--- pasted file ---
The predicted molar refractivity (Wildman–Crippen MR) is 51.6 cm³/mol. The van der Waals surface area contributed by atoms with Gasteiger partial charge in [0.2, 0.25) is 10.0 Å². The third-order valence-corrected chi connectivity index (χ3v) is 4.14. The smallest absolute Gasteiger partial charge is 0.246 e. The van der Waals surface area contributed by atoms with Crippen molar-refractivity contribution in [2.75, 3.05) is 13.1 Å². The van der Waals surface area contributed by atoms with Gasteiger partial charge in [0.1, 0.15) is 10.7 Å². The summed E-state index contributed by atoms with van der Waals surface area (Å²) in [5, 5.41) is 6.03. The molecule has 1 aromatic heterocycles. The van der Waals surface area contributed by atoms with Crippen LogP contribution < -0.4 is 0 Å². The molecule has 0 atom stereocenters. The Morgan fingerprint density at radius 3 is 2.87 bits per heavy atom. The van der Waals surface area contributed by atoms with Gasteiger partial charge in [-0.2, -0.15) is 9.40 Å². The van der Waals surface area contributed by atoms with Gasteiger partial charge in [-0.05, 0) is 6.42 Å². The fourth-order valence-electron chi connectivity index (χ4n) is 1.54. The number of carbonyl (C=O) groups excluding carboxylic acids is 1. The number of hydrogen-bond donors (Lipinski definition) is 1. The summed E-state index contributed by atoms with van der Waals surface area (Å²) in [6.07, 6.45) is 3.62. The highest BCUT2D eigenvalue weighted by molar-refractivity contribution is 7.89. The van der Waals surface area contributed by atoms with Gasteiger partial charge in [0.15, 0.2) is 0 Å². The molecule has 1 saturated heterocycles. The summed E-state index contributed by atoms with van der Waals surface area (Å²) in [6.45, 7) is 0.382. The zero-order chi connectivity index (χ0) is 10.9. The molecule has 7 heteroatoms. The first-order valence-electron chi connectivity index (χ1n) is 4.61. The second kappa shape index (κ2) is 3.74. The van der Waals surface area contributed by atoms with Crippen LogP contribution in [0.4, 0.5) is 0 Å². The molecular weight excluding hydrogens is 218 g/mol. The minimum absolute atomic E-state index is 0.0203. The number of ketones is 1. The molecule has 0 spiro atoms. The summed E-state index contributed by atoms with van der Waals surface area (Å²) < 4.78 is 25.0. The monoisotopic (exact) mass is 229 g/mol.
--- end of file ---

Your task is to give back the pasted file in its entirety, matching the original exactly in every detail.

The predicted molar refractivity (Wildman–Crippen MR) is 51.6 cm³/mol. The van der Waals surface area contributed by atoms with Gasteiger partial charge in [0.2, 0.25) is 10.0 Å². The third-order valence-corrected chi connectivity index (χ3v) is 4.14. The smallest absolute Gasteiger partial charge is 0.246 e. The van der Waals surface area contributed by atoms with Crippen molar-refractivity contribution in [2.75, 3.05) is 13.1 Å². The van der Waals surface area contributed by atoms with Gasteiger partial charge in [0.1, 0.15) is 10.7 Å². The summed E-state index contributed by atoms with van der Waals surface area (Å²) in [5, 5.41) is 6.03. The molecule has 1 aromatic heterocycles. The van der Waals surface area contributed by atoms with Crippen LogP contribution < -0.4 is 0 Å². The molecule has 0 atom stereocenters. The Morgan fingerprint density at radius 3 is 2.87 bits per heavy atom. The van der Waals surface area contributed by atoms with Gasteiger partial charge in [-0.2, -0.15) is 9.40 Å². The van der Waals surface area contributed by atoms with Gasteiger partial charge in [-0.05, 0) is 6.42 Å². The fourth-order valence-electron chi connectivity index (χ4n) is 1.54. The number of carbonyl (C=O) groups excluding carboxylic acids is 1. The number of hydrogen-bond donors (Lipinski definition) is 1. The summed E-state index contributed by atoms with van der Waals surface area (Å²) in [6.07, 6.45) is 3.62. The highest BCUT2D eigenvalue weighted by molar-refractivity contribution is 7.89. The van der Waals surface area contributed by atoms with Gasteiger partial charge in [0.15, 0.2) is 0 Å². The molecule has 1 saturated heterocycles. The summed E-state index contributed by atoms with van der Waals surface area (Å²) in [6.45, 7) is 0.382. The zero-order chi connectivity index (χ0) is 10.9. The molecule has 7 heteroatoms. The first-order valence-electron chi connectivity index (χ1n) is 4.61. The second kappa shape index (κ2) is 3.74. The van der Waals surface area contributed by atoms with Crippen LogP contribution in [0.4, 0.5) is 0 Å². The molecular weight excluding hydrogens is 218 g/mol. The minimum absolute atomic E-state index is 0.0203. The number of ketones is 1. The molecule has 0 spiro atoms. The summed E-state index contributed by atoms with van der Waals surface area (Å²) < 4.78 is 25.0. The monoisotopic (exact) mass is 229 g/mol.